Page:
A name like writer James Boice’s no doubt washes up waves of adulation. His partner-in-assonance is a certain modernist master whom Boice, at 29, surely knows something about. The Good and the Ghastly (Scribner, 288 pages, $25), a wicked new novel, is the kind of towering bildungsroman-cum-crime fiction carnival that is both entertaining and well-crafted — something we’ve come to expect from writers like Chuck Palahniuk, but don’t usually get these days.
For all its explosions, the book isn’t mere spectacle for spectacle’s sake. Often contemporary imaginations of literary violence sink into the page-filling, glittery sands of ersatz — but James Boice, quite the contrarian, has conjured a brutal, sharp diamond in the literary rough. The Good feels fresh and urgent while culling themes as old as the Bible and as zeitgeist-y as The Sopranos: the neo-noir crime epic. Boice has certainly eaten his cultural vegetables; at the same time, he isn’t afraid to spew them up to create a pulpy piece of work that is contemporary and allusive. It’s enough to satisfy readers in need of instant gratification as well as those less ravenous who prefer to sip and savor.
The Good and the Ghastly is a mad picaresque, the story of antihero Junior Alvarez’s rise and fall as criminal overlord. It is the 34th century. Seminal cultural artifacts were lost in some kind of nuclear devastation centuries before, so Sarah Palin and Oprah are among this world’s spiritual and intellectual pundits. Someone called Kevin Lithis is the new Jesus Christ. Everybody believes Stephen King wrote the works of Shakespeare. Ikea tables are considered antiques. But down in the underbelly, an implacable race to power wages between the Italians and the Irish as Josefina, a good mother turned hardened revenge-seeker, sets out to avenge the death of her son — one of Junior’s victims — by assassinating Junior and his unctuous underlings. And how far she goes I won’t say, but it does involve, in one scene, a bazooka, a baby, and a priest’s garb. Yeah.
A peak at the epigraphs inaugurating The Good and the Ghastly give a real sense of Boice’s literary antecedents. There are quotes from Faulkner, Shakespeare, Stephen King, and the OJ Simpson trial. With this mixed bag of chestnuts as synecdoche, Boice traverses the furrows of the high- and lowbrow in his novel. At once, The Good deserves the literary fiction crown and yet, it is also, in its own right, a piece of glorious trash. It is ugly and sensational, yet Boice is an evocative writer who knows what he’s up to.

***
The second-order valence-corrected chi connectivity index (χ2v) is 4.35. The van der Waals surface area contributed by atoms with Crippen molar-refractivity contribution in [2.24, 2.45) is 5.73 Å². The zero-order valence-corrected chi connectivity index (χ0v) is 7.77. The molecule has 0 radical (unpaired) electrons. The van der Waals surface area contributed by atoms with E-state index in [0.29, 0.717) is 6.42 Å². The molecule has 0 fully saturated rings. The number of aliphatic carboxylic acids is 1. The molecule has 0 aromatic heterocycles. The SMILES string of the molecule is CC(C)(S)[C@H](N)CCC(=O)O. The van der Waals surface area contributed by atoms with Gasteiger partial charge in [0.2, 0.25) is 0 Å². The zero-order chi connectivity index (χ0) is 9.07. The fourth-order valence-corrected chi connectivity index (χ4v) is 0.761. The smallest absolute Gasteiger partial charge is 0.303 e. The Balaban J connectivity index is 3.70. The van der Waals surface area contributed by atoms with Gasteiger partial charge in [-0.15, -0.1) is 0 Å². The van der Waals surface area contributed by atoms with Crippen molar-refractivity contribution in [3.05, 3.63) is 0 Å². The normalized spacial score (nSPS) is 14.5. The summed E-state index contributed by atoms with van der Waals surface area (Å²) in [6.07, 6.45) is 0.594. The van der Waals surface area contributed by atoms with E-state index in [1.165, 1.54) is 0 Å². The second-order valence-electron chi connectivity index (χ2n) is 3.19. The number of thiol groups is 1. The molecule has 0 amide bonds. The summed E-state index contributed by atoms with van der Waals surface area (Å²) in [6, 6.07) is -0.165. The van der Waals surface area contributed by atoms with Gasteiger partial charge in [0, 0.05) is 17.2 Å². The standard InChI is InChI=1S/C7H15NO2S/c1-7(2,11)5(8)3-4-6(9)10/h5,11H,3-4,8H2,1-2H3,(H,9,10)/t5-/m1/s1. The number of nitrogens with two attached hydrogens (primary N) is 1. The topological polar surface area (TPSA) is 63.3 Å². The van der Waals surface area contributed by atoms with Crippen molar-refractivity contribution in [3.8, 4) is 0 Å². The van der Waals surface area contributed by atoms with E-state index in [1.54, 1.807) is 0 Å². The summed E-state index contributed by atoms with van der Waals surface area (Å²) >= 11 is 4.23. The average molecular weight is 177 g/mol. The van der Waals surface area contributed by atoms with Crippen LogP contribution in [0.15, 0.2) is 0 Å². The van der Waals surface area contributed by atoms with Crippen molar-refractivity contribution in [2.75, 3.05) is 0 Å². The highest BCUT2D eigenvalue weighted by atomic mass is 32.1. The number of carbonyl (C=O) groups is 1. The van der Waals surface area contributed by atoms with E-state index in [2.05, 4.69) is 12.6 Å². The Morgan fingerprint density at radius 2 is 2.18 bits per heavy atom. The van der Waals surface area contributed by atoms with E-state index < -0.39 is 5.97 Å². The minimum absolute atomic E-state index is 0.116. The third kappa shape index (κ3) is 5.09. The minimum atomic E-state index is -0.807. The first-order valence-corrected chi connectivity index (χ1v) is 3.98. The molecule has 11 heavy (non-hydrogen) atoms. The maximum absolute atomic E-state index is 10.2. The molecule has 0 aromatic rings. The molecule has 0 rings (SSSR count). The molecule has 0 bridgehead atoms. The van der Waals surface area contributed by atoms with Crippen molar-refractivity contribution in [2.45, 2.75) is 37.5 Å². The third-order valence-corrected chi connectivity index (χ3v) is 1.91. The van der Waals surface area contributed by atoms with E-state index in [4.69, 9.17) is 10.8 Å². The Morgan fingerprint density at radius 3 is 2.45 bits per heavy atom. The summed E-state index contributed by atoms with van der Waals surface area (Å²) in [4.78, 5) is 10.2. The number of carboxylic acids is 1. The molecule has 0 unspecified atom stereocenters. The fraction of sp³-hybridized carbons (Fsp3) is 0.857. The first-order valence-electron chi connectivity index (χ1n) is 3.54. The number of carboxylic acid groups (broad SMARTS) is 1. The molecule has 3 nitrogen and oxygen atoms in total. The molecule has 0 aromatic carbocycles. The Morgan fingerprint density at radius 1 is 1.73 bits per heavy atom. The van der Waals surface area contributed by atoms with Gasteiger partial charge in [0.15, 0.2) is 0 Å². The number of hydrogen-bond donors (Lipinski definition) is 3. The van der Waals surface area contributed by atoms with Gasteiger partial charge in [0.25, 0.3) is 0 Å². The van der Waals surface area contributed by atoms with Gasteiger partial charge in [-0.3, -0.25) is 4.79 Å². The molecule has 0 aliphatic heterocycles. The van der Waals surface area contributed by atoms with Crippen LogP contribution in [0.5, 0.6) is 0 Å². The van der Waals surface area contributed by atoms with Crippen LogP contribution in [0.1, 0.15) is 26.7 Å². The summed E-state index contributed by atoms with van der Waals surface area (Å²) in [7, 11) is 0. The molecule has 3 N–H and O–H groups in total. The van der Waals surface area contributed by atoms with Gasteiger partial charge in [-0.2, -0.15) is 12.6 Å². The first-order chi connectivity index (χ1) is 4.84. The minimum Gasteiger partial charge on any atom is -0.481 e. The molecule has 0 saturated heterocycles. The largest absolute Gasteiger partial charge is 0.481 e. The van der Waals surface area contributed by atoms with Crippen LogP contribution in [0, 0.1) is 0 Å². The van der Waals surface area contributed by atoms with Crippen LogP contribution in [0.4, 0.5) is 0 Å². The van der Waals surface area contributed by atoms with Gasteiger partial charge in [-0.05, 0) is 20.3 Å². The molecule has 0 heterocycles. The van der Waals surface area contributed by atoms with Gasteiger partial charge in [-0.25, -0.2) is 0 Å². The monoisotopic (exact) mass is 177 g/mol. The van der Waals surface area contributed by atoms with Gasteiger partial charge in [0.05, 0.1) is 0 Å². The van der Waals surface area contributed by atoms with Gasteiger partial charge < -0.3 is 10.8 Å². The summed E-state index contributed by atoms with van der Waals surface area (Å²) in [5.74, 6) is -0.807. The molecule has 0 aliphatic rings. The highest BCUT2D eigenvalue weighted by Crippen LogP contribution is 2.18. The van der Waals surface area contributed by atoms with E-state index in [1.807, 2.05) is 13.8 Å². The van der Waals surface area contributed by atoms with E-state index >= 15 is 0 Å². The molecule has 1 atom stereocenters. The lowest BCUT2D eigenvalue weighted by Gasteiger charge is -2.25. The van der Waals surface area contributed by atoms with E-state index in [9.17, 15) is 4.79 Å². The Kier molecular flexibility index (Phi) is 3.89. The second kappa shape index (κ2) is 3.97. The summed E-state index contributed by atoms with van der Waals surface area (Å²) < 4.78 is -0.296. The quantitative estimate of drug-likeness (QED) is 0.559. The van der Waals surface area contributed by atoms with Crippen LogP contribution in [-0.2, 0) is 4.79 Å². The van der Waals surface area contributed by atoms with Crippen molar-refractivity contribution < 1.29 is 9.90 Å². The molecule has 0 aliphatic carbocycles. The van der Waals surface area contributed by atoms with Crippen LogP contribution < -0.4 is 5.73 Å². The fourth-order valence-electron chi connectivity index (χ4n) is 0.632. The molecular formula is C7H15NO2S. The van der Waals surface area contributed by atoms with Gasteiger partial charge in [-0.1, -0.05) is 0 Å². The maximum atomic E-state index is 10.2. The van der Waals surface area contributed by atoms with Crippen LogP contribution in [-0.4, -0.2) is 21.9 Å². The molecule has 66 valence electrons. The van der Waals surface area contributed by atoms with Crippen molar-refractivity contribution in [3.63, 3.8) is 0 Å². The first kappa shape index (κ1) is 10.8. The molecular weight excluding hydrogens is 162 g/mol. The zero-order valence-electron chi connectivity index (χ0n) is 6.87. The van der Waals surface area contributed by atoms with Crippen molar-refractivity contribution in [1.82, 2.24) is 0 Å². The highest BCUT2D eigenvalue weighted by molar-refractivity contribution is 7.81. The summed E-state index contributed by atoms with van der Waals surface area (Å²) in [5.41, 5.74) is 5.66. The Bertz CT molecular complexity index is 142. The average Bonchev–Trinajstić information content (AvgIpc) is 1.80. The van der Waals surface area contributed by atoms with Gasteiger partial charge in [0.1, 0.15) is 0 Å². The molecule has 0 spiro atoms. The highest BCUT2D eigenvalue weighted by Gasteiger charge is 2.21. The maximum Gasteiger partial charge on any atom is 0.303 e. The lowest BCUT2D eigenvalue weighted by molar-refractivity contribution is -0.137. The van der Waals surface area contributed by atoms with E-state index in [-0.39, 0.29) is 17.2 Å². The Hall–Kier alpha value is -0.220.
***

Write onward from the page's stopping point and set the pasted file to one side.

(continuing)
With no degree to speak of, he has made himself something of a literary wunderkind. When Boice began writing, he “purposefully wanted no formal education,” he explained to me in an e-mail. “I did not want to be a proficient and well-executed writer. I wanted to be a writer who writes in blood. I wanted to live on the margins of decency and write things that were dangerous and true.” After dropping out of college, he moved to San Francisco and holed up in a room at the Halcyon Hotel on Jones Street, writing, drinking coffee, listening to Blood on the Tracks. Now, he lives in New York City and “life is good. I’m happy as a pig in shit.” And he should be. He already has two novels — MVP and NoVA — under his belt. This third entry is set in northern Virginia, where Boice is from. “I feel it is a microcosm of America, the quintessential American place,” he said. But here, NoVA is run by gangsters.
“Part of the impetus for the book was to sort of acknowledge our culture’s twisted relationship to gangsters,” Boice said. “We glorify them. We do. We love Scarface and Goodfellas and The Godfather. It’s fucked up that we do, because gangsters are evil motherfuckers.” Boice says the best writing is “the work of the subconscious.” Guy’s got a sick subconscious.
Like The Godfather, Boice creates a kind of ensemble piece, oscillating between a few different characters and third- and first-person while also generating a universe peppered with striking verisimilitude. Pop cultural references abound, and Boice’s prose contains an arsenal of neologisms — “smuck” is the new “fuck,” Visa rules the world, and Bar With Pool Table is Junior’s haunt. Boice’s invocation of particular brand names and coinages — reminiscent of Anthony Burgess, Bret Easton Ellis, or more recently, Junot Díaz — underscores the kind of fully imagined, multifaceted literary universe that would sate science fiction or fantasy nerds. And like those contemporaries, Boice is doing satire here, although it never feels heavy-handed because the mores of this literary world mirror ours. The year 3348 isn’t looking so glamorous after all.
The novel’s balls-to-the-walls violence, in scenes that glide as giddily as Scorsese’s camera, has a point: “Violence is not fun to think about, but it exists and has a way of interrupting your peace and penetrating your isolation out of the blue whether you want it to or not,” Boice said. “I believe in describing violence in a violent way. Otherwise you’re not telling the truth.”
Great works of art are always something of a mystery, and Boice leads us unflinchingly into the dark while cutting believable characters out of cardboard archetypes, right down to their flesh and bone (literally). Boice saves his most packed punches for last, where he rains down a reckoning upon Junior and Josefina. But all the while, Boice sidesteps easy moral punctuations in favor of ambiguity and open questions. In the end, it’s like a brick through a windshield.